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Introduction: Access to HIV screening and care may be limited in resource-constrained health care settings. The CDC recommends routine HIV screening for all patients aged 13-64 years, unless the prevalence of undiagnosed HIV in that population has been documented to be

New Mexico is ranked 34th in the US for the rate of HIV diagnoses made per year—among the lowest of all 50 states. Meanwhile, NM is ranked 4th for chlamydia, 22nd for gonorrhea, and 20th for syphilis [3]. This discrepancy in sexually transmitted infection rates suggests the possibility of underdiagnosis of HIV infection in NM and, as a result, underestimation of the actual HIV prevalence in the state.

As part of an initiative to improve HIV preventive care for UNMH Emergency Department (ED) patients evaluated after a sexual assault [4], we implemented rapid HIV screening that was also available to all UNMH ED patients at risk for HIV, regardless of the reason for their ED visit. This initiative had the secondary benefit of improving HIV screening rates in the ED.

Materials/Methods: Two domains for broad infrastructural improvement were identified: (1) the availability of rapid HIV screening in settings where this test could impact decision-making and (2) the connection to outpatient follow-up care for patients at high risk for or diagnosed with HIV. Barriers to improvements included the lack of a mechanism to perform confirmatory testing for all positive rapid screens and the lack of streamlined access to follow-up outpatient care. Through extensive collaboration with stakeholders throughout the health system, we implemented rapid HIV screening in the UNMH ED, a reflex laboratory confirmatory test, and nurse-driven protocols for follow-up of confirmatory testing. In collaboration with partners at UNM and in the community, we established a network of HIV care clinics and a 24/7 connection to care phone line to improve access to care for patients diagnosed with HIV infection. A REDCap “tracker” tool was devised to allow outpatient clinics to report, without any identifiable patient information, whether they saw patients in follow-up.

Results: This project resulted in several improvements: (1) Rapid, point-of-care HIV screening is now available in the UNMH adult and pediatric EDs and has subsequently been expanded to UNMH Labor and Delivery. (2) Reflex laboratory confirmatory testing for any positive rapid HIV screen has been implemented, and a nurse-driven protocol for follow-up of these results is in place. (3) A 24/7 Truman Health Services “connect-to-care” phone line is available to providers at UNMH and in the surrounding community to link point-of-care evaluations with outpatient follow-up for patients with a new HIV diagnosis. (4) A network of seven follow-up clinics for HIV treatment and ten follow-up clinics for HIV preventive care in the Albuquerque area is now available to UNMH patients. Utilizing the REDCap “tracker” tool, we can confirm that patients are following up in outpatient clinics.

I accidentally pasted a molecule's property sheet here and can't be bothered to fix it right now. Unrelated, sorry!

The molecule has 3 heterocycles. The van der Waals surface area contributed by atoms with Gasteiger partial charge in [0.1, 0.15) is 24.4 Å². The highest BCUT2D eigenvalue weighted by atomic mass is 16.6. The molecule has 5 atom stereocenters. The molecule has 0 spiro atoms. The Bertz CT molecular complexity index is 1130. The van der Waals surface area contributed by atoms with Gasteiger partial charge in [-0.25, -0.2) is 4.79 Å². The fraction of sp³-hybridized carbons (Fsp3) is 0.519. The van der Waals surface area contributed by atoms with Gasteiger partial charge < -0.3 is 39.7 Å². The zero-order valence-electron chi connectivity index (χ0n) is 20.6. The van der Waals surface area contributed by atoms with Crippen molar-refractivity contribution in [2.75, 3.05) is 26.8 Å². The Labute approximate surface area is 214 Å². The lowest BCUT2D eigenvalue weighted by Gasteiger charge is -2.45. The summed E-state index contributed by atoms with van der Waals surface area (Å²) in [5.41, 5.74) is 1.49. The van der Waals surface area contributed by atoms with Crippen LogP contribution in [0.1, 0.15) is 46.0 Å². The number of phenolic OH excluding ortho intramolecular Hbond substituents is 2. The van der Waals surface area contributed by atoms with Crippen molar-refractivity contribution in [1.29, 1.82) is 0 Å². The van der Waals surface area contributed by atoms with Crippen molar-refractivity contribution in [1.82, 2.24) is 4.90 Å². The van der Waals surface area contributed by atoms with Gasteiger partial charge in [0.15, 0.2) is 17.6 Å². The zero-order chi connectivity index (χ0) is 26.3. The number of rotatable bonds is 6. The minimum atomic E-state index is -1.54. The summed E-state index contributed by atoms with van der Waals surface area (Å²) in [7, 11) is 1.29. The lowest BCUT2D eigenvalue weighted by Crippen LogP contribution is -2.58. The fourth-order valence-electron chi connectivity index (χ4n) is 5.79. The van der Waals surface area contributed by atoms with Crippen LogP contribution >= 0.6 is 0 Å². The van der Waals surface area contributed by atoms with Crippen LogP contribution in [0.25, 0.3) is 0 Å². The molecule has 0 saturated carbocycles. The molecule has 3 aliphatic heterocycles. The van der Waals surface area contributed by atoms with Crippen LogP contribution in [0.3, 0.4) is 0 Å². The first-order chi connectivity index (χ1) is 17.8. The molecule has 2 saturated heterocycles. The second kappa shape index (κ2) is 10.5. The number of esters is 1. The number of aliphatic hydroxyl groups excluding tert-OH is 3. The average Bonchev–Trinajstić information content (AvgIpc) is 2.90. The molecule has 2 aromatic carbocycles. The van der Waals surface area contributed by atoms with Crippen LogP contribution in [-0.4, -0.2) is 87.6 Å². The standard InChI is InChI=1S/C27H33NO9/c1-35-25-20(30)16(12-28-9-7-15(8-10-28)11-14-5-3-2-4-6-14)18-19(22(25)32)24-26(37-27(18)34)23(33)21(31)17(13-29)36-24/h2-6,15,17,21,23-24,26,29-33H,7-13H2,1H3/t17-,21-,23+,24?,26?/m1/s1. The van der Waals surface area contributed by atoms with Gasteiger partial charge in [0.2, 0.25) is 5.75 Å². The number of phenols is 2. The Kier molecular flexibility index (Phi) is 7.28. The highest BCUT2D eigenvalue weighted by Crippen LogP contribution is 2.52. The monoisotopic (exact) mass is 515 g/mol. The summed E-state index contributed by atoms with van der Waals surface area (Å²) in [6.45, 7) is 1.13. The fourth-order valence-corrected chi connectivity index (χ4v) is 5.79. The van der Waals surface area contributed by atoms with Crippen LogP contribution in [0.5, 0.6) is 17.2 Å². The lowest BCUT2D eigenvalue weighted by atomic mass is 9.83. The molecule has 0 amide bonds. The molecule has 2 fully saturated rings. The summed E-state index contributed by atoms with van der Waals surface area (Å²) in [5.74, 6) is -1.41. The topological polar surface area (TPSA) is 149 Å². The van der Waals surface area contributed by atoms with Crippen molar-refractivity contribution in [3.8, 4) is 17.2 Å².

Conclusion: The project was successful in establishing rapid, point-of-care HIV testing in the ED and in streamlining follow-up care for patients newly diagnosed with HIV. The success of the ED screening initiative led to expansion of the rapid testing elsewhere at UNMH. Future plans are in development to quantify the change in HIV screening rates resulting from these improvements using an interrupted time series study design.


1. Branson, Bernard, M, and et al. “Revised Recommendations for HIV Testing of Adults, Adolescents, and Pregnant Women in Health-Care Settings.” CDC.

2. Moyer, VA. “Screening for HIV: U.S. Preventive Services Task Force Recommendation Statement.” Ann Internal Medicine 159, no. 1 (2013): 51–60.

3. “National Center for HIV/AIDS, Viral Hepatitis, STD, and TB Prevention. Centers for Disease Control and Prevention. New Mexico - State Health Profile,”

4. Saadatzadeh T, Wilson CG, Salas NM, Walraven C, Sarangarm P, Crandall CS, Crook J, Sarangarm D, Yaple C, Stafford A, Page K, Carvour ML. The IN-STEP Project: Improving Access to HIV Prevention for Patients Evaluated After Sexual Assault Using a Multidisciplinary, Patient-Centered Approach. Poster presented at University of New Mexico Health Sciences Center Quality Improvement and Patient Safety Symposium in February 2019, Albuquerque, NM and the New Mexico HIV & HCV Update Conference in April 2019, Albuquerque, NM. Oral presentation by T. Saadatzadeh at the American College of Physicians Internal Medicine Annual Meeting in April 2019, Philadelphia, PA.


Presented at the University of New Mexico Health Science 2020 Annual Quality Improvement and Patient Safety Symposium



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